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Williams v. Roper

United States District Court, E.D. Missouri, Eastern Division

March 22, 2018

ERNEST CORNELIUS WILLIAMS, Plaintiff,
v.
DON ROPER, et al., Defendants.

          MEMORANDUM AND ORDER

          CHARLES A. SHAW UNITED STATES DISTRICT JUDGE

         This matter is before the Court on defendant Christy Pashia, a/k/a Christy Huffman's motion for new trial or, in the alternative, to amend the judgment. Plaintiff opposes the motion, which is fully briefed and ripe for review. Also before the Court is plaintiff's counsel's motion for compensation of services and reimbursement of out-of-pocket expenses. For the following reasons, the Court will deny defendant's motion for new trial, and grant in part, and deny in part defendant's motion to amend the judgment. The Court will grant in part the motion for compensation of services and expenses.

         I. Background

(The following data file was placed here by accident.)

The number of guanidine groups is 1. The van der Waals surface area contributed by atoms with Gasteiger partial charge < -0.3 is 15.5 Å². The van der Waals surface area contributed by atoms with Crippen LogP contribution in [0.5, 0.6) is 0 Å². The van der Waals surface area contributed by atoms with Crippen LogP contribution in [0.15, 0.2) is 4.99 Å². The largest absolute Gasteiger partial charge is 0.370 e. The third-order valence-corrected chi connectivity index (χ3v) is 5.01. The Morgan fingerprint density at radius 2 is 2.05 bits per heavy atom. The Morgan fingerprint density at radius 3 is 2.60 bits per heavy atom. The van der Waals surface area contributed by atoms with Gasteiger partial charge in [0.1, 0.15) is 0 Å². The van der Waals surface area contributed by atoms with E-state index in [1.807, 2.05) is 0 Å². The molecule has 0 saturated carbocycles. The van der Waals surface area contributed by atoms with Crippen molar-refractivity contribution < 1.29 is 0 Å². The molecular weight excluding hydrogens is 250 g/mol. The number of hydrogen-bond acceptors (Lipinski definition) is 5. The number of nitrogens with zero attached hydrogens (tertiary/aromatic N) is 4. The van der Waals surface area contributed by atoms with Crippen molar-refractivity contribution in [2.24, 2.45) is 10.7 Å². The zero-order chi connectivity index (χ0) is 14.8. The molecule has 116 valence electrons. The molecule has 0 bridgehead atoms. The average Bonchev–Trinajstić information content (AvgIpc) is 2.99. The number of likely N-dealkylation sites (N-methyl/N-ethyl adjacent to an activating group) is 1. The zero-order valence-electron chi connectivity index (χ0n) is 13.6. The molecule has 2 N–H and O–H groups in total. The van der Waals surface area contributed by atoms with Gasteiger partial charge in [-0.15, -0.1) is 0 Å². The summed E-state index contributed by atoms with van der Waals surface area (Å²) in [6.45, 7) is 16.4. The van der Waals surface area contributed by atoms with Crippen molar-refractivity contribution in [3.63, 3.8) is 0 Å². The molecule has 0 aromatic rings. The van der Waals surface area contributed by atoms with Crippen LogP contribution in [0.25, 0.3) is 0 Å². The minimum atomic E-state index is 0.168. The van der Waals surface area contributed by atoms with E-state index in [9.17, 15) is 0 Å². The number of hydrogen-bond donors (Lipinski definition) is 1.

Plaintiff Ernest Cornelius Williams is an offender in the custody of the Missouri Department of Corrections (“MDOC”), and at all times relevant to this suit, plaintiff was an inmate at Potosi Correctional Center (“PCC”). In his Complaint, plaintiff brought a number of claims under 42 U.S.C. § 1983 against Don Roper (Warden); Ian Wallace (Asst. Warden); Kay Kline (Functional Unit Manager); Brian Allen (Acting Functional Unit Manager); Eric Dunn (Caseworker); Christy Pashia[1] (Correctional Officer); Jeremy Huffman[2] (Correctional Officer); Willie Forbes (Correctional Officer); Jason Horn (Correctional Officer); Daniel Blair (Correctional Officer); Kevin Culton (Correctional Officer); Shannon Clubbs (Correctional Officer); Clifton Copeland (Correctional Officer); Charles Conrad (Correctional Officer); Philip Comer (Correctional Officer); and Rick Bailey (Correctional Officer), in their individual and official capacities.